The old family cradle of Thomas Burgess was rocked near the seaside. The bay was spread out in full view, and the roar of the surf was heard in every tempest. His athletic sons, early accustomed to adventure in the fisheries, and poorly re­ warded by a sterile soil for work on the land, were often allured to seek their fortune on the treacherous ocean. Many of them have been ordinary mariners, and not a few the brave commanders of ships. :No pen has noted down the number of the lost, and no monumental stones indicate their resting place. In some instances, father and son, or two brothers, have fallen victims in the same disaster. Death has followed hardship and danger. In vain, anxious hearts have throbbed, and tears have freely flowed. The husband, the brother, the son, did not return. Where are so many wives made widows, and so many children fatherless, as along our maritime borders? How marvelous is the Christian doctrine, so contrary to our natural sense, "The sea shall give up the dead that are in it”
The ocean cemetery has no inclosing wall, and no names are inscribed on its rocks. Every descendant of Thomas may know that many of his kindred sleep in tombs invisible and unvisited, around which the waves and storms chaunt a requiem. In this connection, it is grateful to acknowledge that much is done to improve the condition of mariners. There are Sailors' Homes, Mariners' Chapels, Libraries and Saving Institutions, besides the Light House, the Life Boat and other apparatus.

The military element, too, has been strongly developed. The name in England inherits eleven distinctive heraldic emblems, or coats of armor. Thomas and his sons participated in the Indian conflicts. The patriotic fire burned in the souls of their descendants in the French war and in the Revolutionary struggle. Some fell in battle, and others died in the military camp and in the prison ship. Those who survived to return home, laid up in their houses the memorials of past danger and deliverance. The writer of these sentences, when a child, read with wonder the old parchment commissions to his fathers, with rich seals and signatures, and handled proudly their belts and swords, putting on their wigs and threecornered hats.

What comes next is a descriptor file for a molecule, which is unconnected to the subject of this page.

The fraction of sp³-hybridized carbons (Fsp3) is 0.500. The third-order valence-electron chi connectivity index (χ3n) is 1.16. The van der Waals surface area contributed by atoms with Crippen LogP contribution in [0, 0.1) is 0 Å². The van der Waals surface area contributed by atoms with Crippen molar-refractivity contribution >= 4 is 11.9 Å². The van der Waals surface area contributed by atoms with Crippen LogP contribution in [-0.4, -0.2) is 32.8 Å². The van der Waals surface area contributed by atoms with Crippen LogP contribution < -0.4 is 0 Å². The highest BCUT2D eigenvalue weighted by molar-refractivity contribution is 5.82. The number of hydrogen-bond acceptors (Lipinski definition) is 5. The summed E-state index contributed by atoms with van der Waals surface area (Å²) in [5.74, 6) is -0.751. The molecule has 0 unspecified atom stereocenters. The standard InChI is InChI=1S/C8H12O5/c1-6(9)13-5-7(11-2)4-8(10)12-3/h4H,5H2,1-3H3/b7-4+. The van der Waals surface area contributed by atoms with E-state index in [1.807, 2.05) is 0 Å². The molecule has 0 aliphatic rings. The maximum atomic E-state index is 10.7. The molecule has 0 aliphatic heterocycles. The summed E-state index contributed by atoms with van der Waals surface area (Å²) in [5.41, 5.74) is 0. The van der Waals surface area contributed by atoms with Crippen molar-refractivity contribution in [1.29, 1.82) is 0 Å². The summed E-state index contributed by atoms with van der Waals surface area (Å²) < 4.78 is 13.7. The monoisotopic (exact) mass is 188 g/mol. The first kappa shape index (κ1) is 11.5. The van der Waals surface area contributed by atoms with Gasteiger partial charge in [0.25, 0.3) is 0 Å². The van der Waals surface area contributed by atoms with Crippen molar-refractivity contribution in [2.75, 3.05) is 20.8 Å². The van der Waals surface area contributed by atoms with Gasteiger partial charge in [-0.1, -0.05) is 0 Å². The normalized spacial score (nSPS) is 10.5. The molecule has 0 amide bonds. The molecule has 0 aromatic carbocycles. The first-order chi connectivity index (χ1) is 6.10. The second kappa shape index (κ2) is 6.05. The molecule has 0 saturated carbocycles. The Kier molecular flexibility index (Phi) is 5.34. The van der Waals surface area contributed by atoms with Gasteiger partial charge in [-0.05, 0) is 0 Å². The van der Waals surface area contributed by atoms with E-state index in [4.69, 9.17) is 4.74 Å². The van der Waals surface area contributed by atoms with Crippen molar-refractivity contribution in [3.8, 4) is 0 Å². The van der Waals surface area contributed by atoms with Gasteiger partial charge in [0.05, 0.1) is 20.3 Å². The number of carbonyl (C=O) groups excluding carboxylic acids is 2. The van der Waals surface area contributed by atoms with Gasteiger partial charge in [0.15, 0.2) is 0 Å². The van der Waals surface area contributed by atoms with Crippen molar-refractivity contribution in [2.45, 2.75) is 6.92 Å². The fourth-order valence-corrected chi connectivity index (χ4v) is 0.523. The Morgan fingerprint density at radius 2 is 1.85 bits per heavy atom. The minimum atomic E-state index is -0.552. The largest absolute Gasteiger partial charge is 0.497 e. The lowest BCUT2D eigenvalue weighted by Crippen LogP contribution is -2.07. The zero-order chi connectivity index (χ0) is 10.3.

Burgess, Thomas II (I31736)
7396 “One of the things about a town which really makes it appear a friendly community is the presence of some of the old-timers who are regular visitors to the main street. Here in Gravenhurst one of these gentlemen is John Boon. John, who will celebrate his 75th birthday on June 5th can be seen on Muskoka St at nearly any hour of the day. He’s short, has a slight limp, grey hair and mustache and has a facinating voice and a hearty laugh. He was a lumberman and drove the rivers for Mickle Dyment and Son several years ago. Unfortunately John suffers with rheumatism which he attributes to working on the rivers. Often times he would become soaked with water and would continue work just the same. He figures he’s paying for it now, so while he is still able to get around he is leaving Gravenhurst in a few days to spend the remainder of his life with his sister in the Ottawa district. Sorry to see John move on. We’ll miss him.”Gravenhurst Banner May 25, 1950 Boon, John (I10437)
7397 “Sacred to the memory of Andrew A. Thompson who died May 24 1873 aged 78 years a native of Dumfries-shire Scotland”. Thomson, Andrew III (I7856)